Goldman Leads Wall Street Bonus War

Under pressure to keep talent, losing firms shell out big
By Jim O'Neill,  Newser User
Posted Nov 19, 2007 11:56 AM CST
People walk past the Merrill Lynch building on Thursday, Nov. 15, 2007 in New York. John Thain, CEO of NYSE Euronext, was chosen on Wednesday to lead Merrill Lynch effective Dec. 1. (AP Photo/Brian McDermott)   (Associated Press)
camera-icon View 4 more images

(Newser) – The Big Five Wall Street securities firms will pay $38 billion in bonuses this year—up from $36 billion last year—while shareholders tote up $74 billion in losses, their worst year since 2002, Bloomberg reports. All but Goldman Sachs lost more than 20% of their market value, says an analyst, but "they're all going to have to fall into line. If Bear and Merrill plead poverty, they're going to lose all of their good people.''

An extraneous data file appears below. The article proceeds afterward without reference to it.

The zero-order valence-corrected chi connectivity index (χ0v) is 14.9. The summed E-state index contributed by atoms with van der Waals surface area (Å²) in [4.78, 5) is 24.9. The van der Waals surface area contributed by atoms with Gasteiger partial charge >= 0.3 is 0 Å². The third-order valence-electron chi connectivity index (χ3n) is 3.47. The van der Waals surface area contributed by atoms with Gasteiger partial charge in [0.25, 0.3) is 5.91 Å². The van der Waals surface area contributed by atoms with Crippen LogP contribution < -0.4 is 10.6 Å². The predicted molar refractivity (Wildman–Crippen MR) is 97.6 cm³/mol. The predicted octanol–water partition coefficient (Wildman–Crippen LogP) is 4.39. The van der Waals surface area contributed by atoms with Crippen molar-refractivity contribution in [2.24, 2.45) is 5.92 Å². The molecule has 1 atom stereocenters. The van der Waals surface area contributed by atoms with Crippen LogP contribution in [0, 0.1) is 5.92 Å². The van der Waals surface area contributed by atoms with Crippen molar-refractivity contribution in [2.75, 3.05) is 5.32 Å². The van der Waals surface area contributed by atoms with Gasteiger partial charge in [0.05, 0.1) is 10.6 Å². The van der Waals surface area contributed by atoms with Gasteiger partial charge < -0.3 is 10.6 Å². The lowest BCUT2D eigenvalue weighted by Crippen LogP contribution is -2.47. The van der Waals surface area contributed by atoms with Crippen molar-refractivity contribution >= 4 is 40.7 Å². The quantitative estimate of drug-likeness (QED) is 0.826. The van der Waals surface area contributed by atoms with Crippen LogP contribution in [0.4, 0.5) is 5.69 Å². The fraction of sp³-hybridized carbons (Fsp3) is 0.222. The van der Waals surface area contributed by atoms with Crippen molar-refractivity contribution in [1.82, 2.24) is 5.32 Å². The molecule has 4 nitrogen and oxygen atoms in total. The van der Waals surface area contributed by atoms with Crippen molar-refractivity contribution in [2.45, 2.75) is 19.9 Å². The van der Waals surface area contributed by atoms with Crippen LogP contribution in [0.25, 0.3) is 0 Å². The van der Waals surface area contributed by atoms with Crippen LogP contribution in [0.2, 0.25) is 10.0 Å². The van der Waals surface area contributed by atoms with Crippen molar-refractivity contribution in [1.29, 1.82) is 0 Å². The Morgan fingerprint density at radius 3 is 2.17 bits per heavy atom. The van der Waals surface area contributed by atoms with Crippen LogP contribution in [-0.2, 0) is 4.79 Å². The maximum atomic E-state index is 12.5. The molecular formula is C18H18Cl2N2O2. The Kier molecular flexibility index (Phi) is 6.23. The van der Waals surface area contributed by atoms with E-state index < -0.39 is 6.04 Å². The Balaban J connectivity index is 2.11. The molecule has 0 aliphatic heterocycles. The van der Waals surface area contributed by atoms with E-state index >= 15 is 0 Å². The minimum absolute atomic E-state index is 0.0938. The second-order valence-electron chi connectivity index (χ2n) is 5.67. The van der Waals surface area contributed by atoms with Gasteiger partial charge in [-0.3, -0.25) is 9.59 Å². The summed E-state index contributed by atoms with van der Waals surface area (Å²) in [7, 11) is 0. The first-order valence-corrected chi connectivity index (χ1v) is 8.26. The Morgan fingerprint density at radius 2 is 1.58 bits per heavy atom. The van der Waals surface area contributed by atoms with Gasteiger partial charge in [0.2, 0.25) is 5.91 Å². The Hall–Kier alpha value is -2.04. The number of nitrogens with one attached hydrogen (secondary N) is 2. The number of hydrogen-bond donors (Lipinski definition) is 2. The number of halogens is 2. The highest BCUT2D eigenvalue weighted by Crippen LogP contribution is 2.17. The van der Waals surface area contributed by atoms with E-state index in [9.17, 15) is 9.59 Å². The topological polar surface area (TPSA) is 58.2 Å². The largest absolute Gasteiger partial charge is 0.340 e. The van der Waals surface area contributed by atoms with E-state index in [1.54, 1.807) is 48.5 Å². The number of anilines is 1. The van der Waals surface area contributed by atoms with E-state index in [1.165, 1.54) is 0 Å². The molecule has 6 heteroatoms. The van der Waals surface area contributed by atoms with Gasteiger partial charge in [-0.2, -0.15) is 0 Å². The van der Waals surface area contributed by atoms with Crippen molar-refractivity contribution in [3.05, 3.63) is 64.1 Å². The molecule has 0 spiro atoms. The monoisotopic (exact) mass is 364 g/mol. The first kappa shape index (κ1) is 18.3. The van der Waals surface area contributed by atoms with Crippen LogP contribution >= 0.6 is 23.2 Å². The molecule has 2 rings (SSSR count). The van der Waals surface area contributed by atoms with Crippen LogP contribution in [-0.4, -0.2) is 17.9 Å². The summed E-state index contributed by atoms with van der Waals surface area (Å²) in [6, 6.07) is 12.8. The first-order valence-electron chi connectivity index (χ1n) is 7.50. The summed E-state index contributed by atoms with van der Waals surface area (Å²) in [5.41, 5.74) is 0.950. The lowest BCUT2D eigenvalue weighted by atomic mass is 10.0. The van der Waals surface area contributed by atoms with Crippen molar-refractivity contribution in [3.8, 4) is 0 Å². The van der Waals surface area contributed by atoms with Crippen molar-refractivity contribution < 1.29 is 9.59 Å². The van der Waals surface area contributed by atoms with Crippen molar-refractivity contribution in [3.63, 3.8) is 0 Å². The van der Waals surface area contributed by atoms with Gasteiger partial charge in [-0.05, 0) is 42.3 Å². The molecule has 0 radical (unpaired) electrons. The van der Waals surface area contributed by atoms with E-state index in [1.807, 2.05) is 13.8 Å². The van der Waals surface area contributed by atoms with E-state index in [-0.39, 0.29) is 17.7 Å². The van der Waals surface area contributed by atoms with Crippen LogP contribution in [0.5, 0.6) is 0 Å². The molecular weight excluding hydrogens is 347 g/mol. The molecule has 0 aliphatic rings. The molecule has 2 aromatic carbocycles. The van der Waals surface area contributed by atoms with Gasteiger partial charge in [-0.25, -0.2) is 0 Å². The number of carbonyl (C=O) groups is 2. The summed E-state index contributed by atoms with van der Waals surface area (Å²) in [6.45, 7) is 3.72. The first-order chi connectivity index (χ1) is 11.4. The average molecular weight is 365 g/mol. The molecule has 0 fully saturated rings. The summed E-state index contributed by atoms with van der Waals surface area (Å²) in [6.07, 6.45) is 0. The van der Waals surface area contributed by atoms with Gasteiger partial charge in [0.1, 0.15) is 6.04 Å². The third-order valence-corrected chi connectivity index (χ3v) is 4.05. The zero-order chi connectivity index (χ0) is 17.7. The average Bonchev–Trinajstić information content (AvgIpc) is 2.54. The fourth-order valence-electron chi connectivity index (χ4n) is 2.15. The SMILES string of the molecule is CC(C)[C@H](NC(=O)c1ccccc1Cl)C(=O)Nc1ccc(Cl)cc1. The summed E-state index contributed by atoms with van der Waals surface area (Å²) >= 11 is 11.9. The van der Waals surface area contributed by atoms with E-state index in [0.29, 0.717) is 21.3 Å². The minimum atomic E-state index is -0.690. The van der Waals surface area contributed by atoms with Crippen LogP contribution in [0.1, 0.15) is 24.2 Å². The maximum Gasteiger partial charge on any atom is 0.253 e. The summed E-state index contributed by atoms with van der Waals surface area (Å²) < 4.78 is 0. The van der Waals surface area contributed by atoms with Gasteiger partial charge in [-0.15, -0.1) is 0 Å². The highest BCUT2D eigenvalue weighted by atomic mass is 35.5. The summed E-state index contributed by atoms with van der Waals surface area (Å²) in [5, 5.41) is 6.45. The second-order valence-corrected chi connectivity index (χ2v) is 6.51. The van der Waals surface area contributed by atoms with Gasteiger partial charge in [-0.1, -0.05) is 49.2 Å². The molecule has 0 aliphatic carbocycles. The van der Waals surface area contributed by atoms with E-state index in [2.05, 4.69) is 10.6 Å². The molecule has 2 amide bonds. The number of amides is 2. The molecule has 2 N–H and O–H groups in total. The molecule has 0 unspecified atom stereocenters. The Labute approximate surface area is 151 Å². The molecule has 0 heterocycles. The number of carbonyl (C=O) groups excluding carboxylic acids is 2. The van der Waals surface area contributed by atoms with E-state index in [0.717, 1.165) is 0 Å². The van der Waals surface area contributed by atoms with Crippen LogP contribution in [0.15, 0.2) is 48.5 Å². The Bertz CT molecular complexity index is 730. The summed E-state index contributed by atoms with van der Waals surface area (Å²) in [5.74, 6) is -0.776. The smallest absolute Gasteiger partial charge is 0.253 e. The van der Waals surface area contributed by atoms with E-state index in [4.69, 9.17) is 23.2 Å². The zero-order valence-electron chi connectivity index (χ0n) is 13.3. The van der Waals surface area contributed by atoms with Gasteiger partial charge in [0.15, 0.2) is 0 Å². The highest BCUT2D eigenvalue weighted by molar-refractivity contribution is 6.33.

The bigger bonus pool stems from record earnings in acquisitions, IPOs, and sales of junk bonds, according to an analysis of bonuses at Goldman Sachs, Lehman Bros., Merrill Lynch, Morgan Stanley, and Bear Stearns. Record earnings at Goldman are setting the pace: "They're playing a good hand as aggressively as you can play it,'' said John Gutfreund, former Salomon Brothers CEO, putting competitors in "an awkward position.''